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Michael Heroux


The world depends on computers every day to do accurate real-world mathematics. Computers must store real numbers in a finite representation that approximates real numbers, called floating point representation. However, simply by changing the order in which we add a list of floating point numbers can provide a different result that may even be less accurate than another ordering. This is because floating point addition is not associative. That is, (a + b) + c is not necessarily equal to a + (b + c). Parallel computing techniques introduce the ability to reorder computations, thus producing a difference in results between runs. Numerical reproducibility means attaining a bit-wise identical result every time an application is run, and is valuable for debugging and testing purposes. Because scientific applications have come to use parallel computing techniques in order to solve increasingly complex problems, non-reproducibility is often introduced in the form of basic operations these applications rely on, such as the dot product. We use the Kahan and Knuth summation algorithms to reduce rounding error in order to produce more reproducible dot product results.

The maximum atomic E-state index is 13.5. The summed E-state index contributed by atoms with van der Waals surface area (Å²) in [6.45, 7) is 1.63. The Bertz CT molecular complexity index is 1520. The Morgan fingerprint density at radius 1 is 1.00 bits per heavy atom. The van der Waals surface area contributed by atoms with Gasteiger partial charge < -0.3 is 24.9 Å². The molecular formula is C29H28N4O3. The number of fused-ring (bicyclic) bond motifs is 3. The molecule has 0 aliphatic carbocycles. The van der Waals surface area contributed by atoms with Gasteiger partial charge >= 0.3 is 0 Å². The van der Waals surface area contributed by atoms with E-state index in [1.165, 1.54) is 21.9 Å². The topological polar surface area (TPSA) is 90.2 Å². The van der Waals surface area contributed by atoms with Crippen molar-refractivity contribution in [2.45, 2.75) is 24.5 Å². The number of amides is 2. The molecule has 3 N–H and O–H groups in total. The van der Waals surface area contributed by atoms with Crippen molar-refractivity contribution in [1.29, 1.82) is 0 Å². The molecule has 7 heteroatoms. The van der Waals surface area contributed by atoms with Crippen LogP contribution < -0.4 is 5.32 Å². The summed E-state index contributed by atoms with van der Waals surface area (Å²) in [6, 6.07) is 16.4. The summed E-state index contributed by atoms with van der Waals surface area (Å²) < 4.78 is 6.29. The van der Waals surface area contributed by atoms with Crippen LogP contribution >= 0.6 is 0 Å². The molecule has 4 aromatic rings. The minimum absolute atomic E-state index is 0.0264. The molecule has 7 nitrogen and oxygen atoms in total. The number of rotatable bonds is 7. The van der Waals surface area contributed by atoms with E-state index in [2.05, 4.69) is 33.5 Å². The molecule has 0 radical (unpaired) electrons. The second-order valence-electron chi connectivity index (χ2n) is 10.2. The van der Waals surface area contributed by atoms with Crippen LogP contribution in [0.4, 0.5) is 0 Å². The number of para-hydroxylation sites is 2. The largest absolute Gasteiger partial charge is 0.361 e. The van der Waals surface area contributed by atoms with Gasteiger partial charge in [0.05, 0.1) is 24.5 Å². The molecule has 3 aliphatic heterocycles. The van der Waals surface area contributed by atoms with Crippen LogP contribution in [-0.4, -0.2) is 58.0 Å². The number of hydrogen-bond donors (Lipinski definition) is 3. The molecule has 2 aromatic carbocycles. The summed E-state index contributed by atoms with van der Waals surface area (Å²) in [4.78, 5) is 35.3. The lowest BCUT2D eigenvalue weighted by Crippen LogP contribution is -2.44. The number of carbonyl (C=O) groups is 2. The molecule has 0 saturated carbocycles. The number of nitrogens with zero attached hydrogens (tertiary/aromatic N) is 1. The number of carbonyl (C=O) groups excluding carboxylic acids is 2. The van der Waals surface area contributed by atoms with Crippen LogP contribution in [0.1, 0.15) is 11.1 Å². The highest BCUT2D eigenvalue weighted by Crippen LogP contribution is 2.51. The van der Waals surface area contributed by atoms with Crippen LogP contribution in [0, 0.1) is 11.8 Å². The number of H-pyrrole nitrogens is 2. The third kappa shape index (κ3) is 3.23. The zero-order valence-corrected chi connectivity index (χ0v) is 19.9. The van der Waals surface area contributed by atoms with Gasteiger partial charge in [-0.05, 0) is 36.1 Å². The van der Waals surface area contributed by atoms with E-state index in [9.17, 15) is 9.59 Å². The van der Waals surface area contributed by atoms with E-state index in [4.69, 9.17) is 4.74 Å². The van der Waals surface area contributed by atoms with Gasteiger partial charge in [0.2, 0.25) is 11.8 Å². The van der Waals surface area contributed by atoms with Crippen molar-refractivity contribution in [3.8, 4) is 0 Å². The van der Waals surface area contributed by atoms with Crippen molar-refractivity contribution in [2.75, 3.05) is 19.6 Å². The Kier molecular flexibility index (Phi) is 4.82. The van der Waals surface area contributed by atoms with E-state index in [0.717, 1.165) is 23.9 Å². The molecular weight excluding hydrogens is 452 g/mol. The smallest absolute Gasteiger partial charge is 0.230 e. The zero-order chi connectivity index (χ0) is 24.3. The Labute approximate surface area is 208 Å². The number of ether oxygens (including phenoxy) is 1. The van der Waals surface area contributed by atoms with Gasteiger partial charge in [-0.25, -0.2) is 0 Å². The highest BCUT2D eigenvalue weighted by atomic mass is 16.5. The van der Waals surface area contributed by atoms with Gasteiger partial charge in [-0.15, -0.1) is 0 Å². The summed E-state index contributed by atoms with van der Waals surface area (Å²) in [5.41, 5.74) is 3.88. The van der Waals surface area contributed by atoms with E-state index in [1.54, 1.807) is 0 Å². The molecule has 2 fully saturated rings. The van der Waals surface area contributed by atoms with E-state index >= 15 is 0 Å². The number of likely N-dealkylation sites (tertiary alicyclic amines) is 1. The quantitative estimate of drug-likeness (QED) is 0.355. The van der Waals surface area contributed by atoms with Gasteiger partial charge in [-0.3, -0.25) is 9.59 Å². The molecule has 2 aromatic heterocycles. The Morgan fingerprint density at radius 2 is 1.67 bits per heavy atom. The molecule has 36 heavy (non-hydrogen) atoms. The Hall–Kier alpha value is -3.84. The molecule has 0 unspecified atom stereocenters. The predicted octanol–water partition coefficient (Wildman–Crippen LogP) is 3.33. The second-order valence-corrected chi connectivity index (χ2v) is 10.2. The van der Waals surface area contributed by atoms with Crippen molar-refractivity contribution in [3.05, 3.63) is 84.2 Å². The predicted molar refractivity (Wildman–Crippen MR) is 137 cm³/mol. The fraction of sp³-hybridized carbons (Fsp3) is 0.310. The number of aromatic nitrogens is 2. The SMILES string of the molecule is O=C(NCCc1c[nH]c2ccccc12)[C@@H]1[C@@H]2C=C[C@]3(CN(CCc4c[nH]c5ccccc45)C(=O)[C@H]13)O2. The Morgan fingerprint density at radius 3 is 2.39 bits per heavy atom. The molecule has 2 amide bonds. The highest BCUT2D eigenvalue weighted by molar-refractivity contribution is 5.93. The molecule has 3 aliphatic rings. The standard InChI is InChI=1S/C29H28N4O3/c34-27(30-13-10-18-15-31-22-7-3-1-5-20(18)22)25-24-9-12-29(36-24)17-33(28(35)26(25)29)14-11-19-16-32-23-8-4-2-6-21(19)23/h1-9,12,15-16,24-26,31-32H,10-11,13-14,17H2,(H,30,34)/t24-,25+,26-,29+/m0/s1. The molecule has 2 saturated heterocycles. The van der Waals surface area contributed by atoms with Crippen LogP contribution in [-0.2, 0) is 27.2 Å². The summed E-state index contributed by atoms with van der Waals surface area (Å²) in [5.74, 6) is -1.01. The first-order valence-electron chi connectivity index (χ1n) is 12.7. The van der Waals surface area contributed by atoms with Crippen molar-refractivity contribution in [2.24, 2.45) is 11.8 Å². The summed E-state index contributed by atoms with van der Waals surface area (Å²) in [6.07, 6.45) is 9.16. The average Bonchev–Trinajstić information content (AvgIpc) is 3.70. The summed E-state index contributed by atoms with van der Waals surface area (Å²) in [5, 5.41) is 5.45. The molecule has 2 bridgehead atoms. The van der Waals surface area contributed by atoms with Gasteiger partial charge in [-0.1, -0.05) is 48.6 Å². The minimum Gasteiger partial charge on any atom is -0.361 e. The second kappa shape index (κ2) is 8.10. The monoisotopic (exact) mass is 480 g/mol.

Readers: Imad Rahal, Bob Hesse